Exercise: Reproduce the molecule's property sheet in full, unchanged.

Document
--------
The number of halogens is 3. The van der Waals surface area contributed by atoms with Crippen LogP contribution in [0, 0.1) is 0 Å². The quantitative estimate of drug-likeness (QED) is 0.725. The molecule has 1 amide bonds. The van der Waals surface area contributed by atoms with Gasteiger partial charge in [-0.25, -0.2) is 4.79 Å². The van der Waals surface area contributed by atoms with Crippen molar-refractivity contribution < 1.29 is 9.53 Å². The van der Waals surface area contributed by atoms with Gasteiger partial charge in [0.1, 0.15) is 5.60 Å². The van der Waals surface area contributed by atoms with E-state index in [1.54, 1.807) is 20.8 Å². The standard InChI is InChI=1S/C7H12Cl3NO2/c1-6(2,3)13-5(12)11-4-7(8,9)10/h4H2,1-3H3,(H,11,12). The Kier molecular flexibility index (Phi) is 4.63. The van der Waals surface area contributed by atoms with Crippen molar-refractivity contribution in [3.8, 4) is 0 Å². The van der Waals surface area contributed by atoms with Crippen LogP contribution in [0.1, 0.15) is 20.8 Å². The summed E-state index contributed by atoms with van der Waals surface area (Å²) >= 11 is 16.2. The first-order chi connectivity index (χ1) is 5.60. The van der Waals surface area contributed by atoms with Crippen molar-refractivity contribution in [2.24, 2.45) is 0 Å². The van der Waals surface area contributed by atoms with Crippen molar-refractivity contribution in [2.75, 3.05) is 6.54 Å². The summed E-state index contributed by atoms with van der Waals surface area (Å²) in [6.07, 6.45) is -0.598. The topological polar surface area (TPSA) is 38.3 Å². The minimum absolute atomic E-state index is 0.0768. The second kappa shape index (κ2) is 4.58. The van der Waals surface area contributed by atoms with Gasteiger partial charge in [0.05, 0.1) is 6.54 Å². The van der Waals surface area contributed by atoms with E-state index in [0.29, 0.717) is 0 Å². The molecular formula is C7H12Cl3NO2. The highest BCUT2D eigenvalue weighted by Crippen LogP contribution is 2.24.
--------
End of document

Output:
The number of halogens is 3. The van der Waals surface area contributed by atoms with Crippen LogP contribution in [0, 0.1) is 0 Å². The quantitative estimate of drug-likeness (QED) is 0.725. The molecule has 1 amide bonds. The van der Waals surface area contributed by atoms with Gasteiger partial charge in [-0.25, -0.2) is 4.79 Å². The van der Waals surface area contributed by atoms with Crippen molar-refractivity contribution < 1.29 is 9.53 Å². The van der Waals surface area contributed by atoms with Gasteiger partial charge in [0.1, 0.15) is 5.60 Å². The van der Waals surface area contributed by atoms with E-state index in [1.54, 1.807) is 20.8 Å². The standard InChI is InChI=1S/C7H12Cl3NO2/c1-6(2,3)13-5(12)11-4-7(8,9)10/h4H2,1-3H3,(H,11,12). The Kier molecular flexibility index (Phi) is 4.63. The van der Waals surface area contributed by atoms with Crippen molar-refractivity contribution in [3.8, 4) is 0 Å². The van der Waals surface area contributed by atoms with Crippen LogP contribution in [0.1, 0.15) is 20.8 Å². The summed E-state index contributed by atoms with van der Waals surface area (Å²) >= 11 is 16.2. The first-order chi connectivity index (χ1) is 5.60. The van der Waals surface area contributed by atoms with Crippen molar-refractivity contribution in [2.24, 2.45) is 0 Å². The van der Waals surface area contributed by atoms with Crippen molar-refractivity contribution in [2.75, 3.05) is 6.54 Å². The summed E-state index contributed by atoms with van der Waals surface area (Å²) in [6.07, 6.45) is -0.598. The topological polar surface area (TPSA) is 38.3 Å². The minimum absolute atomic E-state index is 0.0768. The second kappa shape index (κ2) is 4.58. The van der Waals surface area contributed by atoms with Gasteiger partial charge in [0.05, 0.1) is 6.54 Å². The van der Waals surface area contributed by atoms with E-state index in [0.29, 0.717) is 0 Å². The molecular formula is C7H12Cl3NO2. The highest BCUT2D eigenvalue weighted by Crippen LogP contribution is 2.24.